Walking The Line


There’s no doubt about it, things are really tough right now: aside from the depression/recession that seems to be killing publishers daily and making life even harder for writers, there’s the too—often—painful transition from print to digital books, and the problem of getting yourself heard in a world full of other authors screaming for attention.

So it’s only natural that writers would feel a lot of pressure to write books and stories to fit what they think is the flavor-of-the- moment.

So, should you do it? In my opinion the answer is a definitive, absolute, certain … kind of.

Short stories are very different critters than novels. With stories, you’re often writing for a specific anthology, Web site, or the like. The parameters are set, the topic is predetermined, and you’re expected to work within those expectations. Absolutely, then, you should work to meet the guidelines set by the publisher or editor.

But even then you can be too specific, follow the guidelines too literally. It goes like this: you sit down and create the perfect story for a project, one that you’ve carefully crafted to be exactly what the editor is looking for. The problem, though, is that a lot of other writers are more than likely doing exactly the same thing, so when all the stories arrive on the editor’s desk, yours could very well be just one of a dozen “perfect” stories.

The trick, and thus the title of this column, is to step onto the tightrope balancing between exactly what the editor wants and unique enough to stand out. Alas, this is easier said than done but there are a few important things to remember that can make it a tad easier to pull off. First of all, always respect the editor’s plan for the book.

If they are reading for, say, a vampire book, don’t send in a werewolf story. Second, being unique doesn’t mean using the book as a personal platform: even though you might hate vampires, try and write a story that respects the genre and its readers. Thirdly, the best way to stand out from the pack isn’t by being audaciously outré but instead by writing a unique but still accessible story—a new twist but not something completely warped.

Hey, I never said it was easy. When you’re trying to walk that very thin line between mundane and outrageous, you’re taking a risk. If you’re lucky then yours will be the story that stands out from the rest of the submissions on the editors desk, or be the one in the book that everyone talks about. If you’re unlucky, though, you’ll get a rejection slip.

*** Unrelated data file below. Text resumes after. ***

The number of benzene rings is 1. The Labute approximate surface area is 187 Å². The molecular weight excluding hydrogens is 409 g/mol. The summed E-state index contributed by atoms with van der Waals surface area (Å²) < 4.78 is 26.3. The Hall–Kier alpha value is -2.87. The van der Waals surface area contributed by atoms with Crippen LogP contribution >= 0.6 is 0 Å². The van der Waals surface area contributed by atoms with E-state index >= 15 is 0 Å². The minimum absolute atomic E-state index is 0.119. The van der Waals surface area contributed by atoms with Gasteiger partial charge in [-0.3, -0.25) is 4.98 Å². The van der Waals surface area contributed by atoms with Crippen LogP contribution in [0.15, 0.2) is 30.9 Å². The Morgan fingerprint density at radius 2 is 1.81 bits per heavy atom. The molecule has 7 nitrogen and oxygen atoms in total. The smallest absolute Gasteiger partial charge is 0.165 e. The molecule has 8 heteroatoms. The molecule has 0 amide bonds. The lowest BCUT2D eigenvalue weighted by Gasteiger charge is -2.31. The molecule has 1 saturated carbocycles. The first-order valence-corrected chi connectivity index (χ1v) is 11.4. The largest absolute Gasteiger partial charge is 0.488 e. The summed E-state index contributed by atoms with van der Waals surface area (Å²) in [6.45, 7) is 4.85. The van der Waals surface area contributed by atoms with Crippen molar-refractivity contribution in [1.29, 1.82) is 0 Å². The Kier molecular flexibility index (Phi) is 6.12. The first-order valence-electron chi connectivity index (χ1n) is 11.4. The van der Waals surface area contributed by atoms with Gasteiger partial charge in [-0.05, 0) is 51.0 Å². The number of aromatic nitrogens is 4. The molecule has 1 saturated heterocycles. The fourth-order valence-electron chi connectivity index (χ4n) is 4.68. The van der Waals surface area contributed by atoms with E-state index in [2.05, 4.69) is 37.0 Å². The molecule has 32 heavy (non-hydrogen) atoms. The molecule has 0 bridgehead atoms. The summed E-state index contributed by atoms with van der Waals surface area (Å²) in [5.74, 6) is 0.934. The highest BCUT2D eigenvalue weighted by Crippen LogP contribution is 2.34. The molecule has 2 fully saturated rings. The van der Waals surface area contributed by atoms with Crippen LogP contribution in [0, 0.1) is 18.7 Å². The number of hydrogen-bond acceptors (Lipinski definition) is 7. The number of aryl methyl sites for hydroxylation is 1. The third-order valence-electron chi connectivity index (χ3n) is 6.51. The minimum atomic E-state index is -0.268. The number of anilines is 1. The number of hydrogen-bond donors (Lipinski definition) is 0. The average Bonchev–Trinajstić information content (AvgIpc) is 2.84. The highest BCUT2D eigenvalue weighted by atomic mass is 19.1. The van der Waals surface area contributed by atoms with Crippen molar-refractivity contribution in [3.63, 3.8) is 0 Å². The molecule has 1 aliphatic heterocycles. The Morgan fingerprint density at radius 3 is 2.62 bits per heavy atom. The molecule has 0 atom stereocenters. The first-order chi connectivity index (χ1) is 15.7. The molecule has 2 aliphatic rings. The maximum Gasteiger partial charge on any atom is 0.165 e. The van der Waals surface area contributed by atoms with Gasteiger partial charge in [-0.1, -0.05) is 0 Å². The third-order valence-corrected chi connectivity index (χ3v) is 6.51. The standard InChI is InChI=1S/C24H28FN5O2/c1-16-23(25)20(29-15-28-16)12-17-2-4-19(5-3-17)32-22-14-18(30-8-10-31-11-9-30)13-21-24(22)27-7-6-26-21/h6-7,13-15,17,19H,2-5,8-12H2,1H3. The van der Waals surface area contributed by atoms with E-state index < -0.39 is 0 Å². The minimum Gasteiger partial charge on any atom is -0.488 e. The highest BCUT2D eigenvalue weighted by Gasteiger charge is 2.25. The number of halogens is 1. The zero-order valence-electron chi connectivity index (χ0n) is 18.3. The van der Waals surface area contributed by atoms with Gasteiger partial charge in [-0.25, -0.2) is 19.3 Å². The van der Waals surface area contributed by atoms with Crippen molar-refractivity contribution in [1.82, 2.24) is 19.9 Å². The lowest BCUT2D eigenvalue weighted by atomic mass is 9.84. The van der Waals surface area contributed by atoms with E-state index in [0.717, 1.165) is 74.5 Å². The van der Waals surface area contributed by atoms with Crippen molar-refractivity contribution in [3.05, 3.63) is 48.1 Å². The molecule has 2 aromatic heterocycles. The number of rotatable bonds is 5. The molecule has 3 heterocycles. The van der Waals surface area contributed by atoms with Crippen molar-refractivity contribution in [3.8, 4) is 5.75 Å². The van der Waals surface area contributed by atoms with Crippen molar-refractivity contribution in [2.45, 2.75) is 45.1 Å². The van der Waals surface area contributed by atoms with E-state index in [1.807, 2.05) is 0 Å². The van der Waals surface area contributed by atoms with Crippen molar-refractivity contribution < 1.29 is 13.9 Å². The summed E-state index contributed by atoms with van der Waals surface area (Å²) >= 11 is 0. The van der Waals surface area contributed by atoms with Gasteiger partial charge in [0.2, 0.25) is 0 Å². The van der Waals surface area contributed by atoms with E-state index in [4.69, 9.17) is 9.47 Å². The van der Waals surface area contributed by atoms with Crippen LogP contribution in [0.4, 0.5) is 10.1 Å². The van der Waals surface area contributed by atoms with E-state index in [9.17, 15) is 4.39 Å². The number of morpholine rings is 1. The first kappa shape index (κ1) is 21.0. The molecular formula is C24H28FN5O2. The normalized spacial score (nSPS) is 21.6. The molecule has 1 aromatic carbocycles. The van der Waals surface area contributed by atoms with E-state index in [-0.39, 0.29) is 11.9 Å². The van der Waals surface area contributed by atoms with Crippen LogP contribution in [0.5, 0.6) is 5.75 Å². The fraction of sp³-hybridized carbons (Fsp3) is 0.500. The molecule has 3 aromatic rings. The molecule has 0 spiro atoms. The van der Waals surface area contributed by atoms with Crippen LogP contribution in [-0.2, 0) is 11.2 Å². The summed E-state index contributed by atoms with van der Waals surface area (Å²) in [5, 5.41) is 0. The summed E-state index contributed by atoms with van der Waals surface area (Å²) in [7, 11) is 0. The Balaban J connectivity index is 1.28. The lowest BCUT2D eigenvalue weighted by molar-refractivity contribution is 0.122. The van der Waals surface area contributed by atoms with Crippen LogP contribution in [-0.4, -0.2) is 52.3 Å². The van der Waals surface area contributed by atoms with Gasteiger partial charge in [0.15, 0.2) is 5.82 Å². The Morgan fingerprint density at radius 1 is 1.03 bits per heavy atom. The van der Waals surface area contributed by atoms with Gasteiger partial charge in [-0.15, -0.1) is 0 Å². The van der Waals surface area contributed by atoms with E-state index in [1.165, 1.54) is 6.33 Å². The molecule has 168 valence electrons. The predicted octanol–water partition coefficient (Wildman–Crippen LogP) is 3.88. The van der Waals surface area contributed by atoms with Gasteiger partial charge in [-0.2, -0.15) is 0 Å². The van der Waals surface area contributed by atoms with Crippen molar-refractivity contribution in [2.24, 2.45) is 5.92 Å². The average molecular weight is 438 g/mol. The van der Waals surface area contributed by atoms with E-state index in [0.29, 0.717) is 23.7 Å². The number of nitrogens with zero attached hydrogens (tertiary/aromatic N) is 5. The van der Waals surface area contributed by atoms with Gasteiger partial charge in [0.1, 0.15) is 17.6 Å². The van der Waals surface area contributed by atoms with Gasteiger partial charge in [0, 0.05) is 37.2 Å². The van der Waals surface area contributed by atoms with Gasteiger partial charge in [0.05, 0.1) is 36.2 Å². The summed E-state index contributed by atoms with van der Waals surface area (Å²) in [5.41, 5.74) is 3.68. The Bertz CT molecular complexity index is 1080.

Tough, I know, but there are worse things than rejection. Sure, you can create something designed from word one to fit the flavor of the moment but you’ll be doing everyone, especially yourself, a real disservice. Riding the current literary wave will mean that your work will always just be part of something else, that it will be difficult to stand out. My favorite story about this comes from a few friends who used to write ‘classic’ porn—cheap bumpy-grindy stuff. After a few years of ‘success’ they woke up one day suddenly realizing they’d become soulless, lazy writers and couldn’t do anything else.

All this, however, is not to say you never should pay attention to what’s out there or never try your hand at writing for a specific market. Aside from the reward of possibly getting exposure, trying new things—even trying to be the next ‘flavor of the month’—is how writers discover hidden talents or may even find they enjoy writing a certain kind of story or book. Stories are frequently worth an experiment.

In the end it all comes back to the tightrope, to finding a balance between playing it safe and being unique. One wrong step and you might be too different to be popular, or not even get out there at all, or fall the other way and be yet another copycat book in a fading genre—or trap yourself into being a common, bland, lifeless hack.

The best teacher, as always, is experience. You will make mistakes, we all do, but with practice you’ll hopefully find not successs (because that word is too subjective to have meaning), but instead a balance between art and commerce, between paying-the-bills popularity and admirable literature.

M. Christian
May-June 2009

“Confessions of a Literary Streetwalker” © 2009 M. Christian. All rights reserved.

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